In his retirement, he remodeled the family's 1860s ranch house and barn with his sons and built two homes. He also acquired government grants to build waterways in Sierra Valley. He was a member of Ty Cobb’s National Security Forum, led committees for the Wolf Pack boxing and football reunions, learned pottery and desert gardening, supported the arts and local politics and traveled the world with his wife and friends.
"He always had a positive outlook and knew anything could be done when you work together with people and put your mind to something," Joe Genasci said. "He was the type of guy who when he put his mind to something he'd find a way to do it. There's no failure. I think that goes back to him competing in sports with heart disease all those years.
"He knew if you respect people and turn them toward a goal and trust them they can accomplish anything. That's what I'm hearing from people when they call. He inspired them and made them believe they could do something when they didn't know they could do it. Like first-year teachers who had no confidence in starting the school year, he'd come over and talk to them and for some reason after they left they had belief in themselves they could do it. That was his true gift. Recognizing good people and inspiring them to be their best."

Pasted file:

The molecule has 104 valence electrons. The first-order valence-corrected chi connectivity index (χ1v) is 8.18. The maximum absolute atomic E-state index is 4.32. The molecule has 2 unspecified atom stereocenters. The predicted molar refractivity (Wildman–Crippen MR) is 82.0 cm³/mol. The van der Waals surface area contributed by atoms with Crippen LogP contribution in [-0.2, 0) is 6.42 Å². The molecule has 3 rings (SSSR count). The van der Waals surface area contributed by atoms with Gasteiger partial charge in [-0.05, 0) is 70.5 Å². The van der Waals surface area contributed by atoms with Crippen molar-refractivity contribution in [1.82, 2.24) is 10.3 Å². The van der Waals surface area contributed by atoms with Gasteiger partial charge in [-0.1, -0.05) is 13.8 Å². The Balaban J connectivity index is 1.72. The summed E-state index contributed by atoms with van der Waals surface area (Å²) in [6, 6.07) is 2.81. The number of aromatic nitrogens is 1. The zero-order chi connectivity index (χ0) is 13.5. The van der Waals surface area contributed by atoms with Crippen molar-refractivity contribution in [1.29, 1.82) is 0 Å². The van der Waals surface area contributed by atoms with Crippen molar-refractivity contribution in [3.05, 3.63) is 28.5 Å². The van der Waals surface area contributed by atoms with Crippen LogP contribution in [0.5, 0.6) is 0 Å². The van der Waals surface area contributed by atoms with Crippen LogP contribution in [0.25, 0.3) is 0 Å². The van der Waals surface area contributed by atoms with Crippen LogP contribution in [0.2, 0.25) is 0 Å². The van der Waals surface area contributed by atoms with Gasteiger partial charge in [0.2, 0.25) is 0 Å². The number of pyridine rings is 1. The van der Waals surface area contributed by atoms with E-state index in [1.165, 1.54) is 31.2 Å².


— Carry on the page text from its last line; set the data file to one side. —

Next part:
Mourning his passing are wife Kay, his three sons, Joe, Kerby and Andy, and four grandchildren. In lieu of flowers, donations to Hug High School and the Sierra School Foundation can be made in Genasci's honor at johngenasci.com.